Freud also considered regression closely linked to fixation. In his famous Introductory Lectures on Psycho-Analysis, he spoke of human development as a journey into new territory, much like an early migration of primitive peoples into new territory. He states that as people migrated into new, unexplored territory, certain members of the party might stop along the way at a place that offered them the prospect of a good life. These stopping points would be analogous to the fixations people develop in early life, attaching themselves to a period of safety and security before the entire journey of life is fully accomplished.

Further Reading

Freud, Sigmund. Introductory Lectures on Psycho-Analysis. New York: W.W. Norton & Co., 1966.

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fixation

fix·a·tion / fikˈsāshən/ • n. 1. an obsessive interest in or feeling about someone or something: his fixation on the details of other people's erotic lives our fixation with diet and fitness. ∎  Psychoanalysis the arresting of part of the libido at an immature stage, causing an obsessive attachment: fixation at the oral phase might result in dependence on others an oral-maternal fixation. 2. the action of making something firm or stable: sand dune fixation. ∎  Biochem. the process by which some plants and microorganisms incorporate gaseous nitrogen or carbon dioxide to form nongaseous compounds: his work on nitrogen fixation in plants. ∎  Biol. the process of preserving or stabilizing (a specimen) with a chemical substance prior to microscopy or other examination: biopsy specimens were placed in cassettes before fixation in formalin. 3. technical the action of concentrating the eyes directly on something: during the period of total blindness there was a complete absence of visual fixation.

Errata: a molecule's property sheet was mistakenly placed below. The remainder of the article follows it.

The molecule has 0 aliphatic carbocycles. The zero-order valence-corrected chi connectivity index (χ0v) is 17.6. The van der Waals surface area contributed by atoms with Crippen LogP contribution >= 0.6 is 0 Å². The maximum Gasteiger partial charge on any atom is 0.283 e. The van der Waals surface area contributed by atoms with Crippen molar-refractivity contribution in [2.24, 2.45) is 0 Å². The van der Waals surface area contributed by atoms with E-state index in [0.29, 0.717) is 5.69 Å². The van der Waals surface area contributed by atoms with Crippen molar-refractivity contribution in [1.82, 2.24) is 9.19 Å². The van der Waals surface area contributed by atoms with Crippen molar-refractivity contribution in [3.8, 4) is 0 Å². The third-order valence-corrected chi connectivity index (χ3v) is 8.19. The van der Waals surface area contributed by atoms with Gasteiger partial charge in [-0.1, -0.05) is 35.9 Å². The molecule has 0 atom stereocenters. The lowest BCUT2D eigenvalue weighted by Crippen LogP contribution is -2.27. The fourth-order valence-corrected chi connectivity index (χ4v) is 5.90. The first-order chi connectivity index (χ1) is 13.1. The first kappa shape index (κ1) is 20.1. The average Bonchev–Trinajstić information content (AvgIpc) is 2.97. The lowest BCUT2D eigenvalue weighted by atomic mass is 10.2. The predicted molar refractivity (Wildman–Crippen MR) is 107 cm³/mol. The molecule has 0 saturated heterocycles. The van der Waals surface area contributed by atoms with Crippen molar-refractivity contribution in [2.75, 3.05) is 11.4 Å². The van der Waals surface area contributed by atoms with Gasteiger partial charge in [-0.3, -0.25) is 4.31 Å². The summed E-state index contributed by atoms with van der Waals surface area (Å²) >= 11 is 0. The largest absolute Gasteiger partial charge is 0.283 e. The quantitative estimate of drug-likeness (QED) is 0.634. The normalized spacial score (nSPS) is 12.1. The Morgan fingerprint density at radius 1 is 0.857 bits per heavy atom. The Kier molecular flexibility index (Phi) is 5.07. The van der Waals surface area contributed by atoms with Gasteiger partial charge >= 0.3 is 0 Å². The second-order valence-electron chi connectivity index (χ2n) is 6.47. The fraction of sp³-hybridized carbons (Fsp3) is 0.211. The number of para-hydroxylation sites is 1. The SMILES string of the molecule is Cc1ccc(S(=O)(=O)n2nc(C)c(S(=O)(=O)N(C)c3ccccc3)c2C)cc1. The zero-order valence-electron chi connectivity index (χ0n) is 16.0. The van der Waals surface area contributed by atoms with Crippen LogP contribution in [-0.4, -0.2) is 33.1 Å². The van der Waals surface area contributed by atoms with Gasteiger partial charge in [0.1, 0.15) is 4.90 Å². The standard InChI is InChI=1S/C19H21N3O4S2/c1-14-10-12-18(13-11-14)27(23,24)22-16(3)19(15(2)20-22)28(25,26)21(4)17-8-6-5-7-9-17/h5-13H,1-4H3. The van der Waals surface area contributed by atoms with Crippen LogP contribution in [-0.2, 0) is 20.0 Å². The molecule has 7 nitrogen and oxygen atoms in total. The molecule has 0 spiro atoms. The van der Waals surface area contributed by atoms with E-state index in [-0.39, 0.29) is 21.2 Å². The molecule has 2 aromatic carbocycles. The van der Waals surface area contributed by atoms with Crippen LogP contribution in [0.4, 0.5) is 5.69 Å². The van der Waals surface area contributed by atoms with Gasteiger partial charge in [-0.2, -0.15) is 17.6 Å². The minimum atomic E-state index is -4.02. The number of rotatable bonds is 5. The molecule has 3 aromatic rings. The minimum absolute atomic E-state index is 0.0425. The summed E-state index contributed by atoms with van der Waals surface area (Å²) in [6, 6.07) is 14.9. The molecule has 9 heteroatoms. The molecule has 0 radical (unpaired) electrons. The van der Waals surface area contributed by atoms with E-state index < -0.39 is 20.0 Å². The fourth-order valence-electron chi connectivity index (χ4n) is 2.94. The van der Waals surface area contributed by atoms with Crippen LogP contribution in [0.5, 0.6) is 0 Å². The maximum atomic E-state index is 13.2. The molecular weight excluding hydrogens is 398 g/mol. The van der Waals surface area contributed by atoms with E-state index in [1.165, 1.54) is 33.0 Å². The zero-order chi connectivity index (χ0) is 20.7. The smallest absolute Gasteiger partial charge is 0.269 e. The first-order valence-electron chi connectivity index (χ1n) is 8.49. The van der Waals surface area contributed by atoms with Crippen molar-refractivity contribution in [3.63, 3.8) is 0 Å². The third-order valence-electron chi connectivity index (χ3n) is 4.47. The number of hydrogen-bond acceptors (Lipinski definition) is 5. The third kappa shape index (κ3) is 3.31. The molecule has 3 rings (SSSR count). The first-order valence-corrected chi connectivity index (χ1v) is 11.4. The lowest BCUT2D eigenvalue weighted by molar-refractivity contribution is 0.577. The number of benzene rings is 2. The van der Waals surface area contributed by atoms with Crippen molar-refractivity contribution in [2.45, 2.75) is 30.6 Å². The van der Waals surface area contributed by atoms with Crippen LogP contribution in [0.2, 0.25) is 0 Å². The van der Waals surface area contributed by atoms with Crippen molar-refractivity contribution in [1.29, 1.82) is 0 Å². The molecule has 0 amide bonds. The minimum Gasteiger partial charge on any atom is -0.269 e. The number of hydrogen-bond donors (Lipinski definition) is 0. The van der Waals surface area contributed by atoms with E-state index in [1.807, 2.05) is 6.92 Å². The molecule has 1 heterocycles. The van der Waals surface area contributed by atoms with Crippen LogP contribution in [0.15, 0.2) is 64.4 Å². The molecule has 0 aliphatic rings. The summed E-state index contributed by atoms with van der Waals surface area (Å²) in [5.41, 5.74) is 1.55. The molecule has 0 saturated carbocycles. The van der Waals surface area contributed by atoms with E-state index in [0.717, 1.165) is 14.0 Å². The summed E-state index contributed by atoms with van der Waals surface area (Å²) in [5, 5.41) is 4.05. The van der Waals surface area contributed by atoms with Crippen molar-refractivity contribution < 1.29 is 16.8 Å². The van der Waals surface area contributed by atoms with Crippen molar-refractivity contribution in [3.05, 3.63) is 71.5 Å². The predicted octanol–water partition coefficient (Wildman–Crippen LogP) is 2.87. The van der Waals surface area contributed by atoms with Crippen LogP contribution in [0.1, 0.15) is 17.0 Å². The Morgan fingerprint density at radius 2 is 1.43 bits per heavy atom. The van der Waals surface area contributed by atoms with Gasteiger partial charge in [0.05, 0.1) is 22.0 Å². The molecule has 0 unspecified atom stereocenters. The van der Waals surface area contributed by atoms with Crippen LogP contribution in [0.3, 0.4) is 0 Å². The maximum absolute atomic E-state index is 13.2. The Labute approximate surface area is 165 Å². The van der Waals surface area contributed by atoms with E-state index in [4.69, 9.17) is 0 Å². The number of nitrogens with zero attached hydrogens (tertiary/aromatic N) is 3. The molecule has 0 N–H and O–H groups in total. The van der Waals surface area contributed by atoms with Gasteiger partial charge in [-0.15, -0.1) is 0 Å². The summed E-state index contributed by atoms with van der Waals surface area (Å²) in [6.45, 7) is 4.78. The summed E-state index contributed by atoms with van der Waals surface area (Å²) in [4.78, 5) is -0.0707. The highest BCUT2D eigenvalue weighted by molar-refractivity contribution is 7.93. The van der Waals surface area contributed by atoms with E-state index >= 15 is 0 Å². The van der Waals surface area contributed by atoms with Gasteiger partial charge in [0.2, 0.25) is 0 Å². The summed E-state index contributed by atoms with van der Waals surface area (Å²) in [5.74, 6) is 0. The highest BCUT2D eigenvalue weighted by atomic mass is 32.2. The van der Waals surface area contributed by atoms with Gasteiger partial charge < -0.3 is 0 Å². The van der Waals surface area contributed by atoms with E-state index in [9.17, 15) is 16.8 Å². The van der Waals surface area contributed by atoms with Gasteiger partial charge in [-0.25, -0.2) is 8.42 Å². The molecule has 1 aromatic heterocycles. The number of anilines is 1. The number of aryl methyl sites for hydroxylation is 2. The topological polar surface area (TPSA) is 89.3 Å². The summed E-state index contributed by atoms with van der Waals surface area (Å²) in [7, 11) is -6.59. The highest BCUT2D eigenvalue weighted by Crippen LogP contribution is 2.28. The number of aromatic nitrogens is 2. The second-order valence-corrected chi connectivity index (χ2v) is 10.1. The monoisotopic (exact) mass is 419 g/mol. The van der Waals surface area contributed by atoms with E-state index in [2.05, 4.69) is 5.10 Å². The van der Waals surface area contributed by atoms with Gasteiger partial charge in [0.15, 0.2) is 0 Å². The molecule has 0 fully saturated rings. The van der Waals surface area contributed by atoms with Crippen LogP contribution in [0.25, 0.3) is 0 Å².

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fixation

fixation
1. A soil process by which certain nutrient chemicals required by plants are changed from a soluble and available form into a much less soluble and almost unavailable form.

2. The first step in making permanent preparations of tissues for microscopic study, by killing cells and preventing subsequent decay with as little distortion of structure as possible. Examples of fixatives are formaldehyde and osmium tetroxide, often used as mixtures.

3. A term applied to 100 per cent gene frequencies when all members of a population are homozygous for a particular allele at a given locus (i.e. there is no polymorphism).

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"fixation." A Dictionary of Ecology. . Encyclopedia.com. 28 Jun. 2017 <http://www.encyclopedia.com>.

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fixation

fixation
1. A soil process by which certain nutrient chemicals required by plants are changed from a soluble and available form into a much less soluble and almost unavailable form.

2. The first step in making permanent preparations of tissues for microscopic study, by killing cells and preventing subsequent decay with as little distortion of structure as possible. Examples of fixatives are formaldehyde and osmium tetroxide, often used as mixtures.

3. A term applied to gene frequencies when all members of a population are homozygous for a particular allele at a given locus.

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"fixation." A Dictionary of Plant Sciences. . Encyclopedia.com. 28 Jun. 2017 <http://www.encyclopedia.com>.

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fixation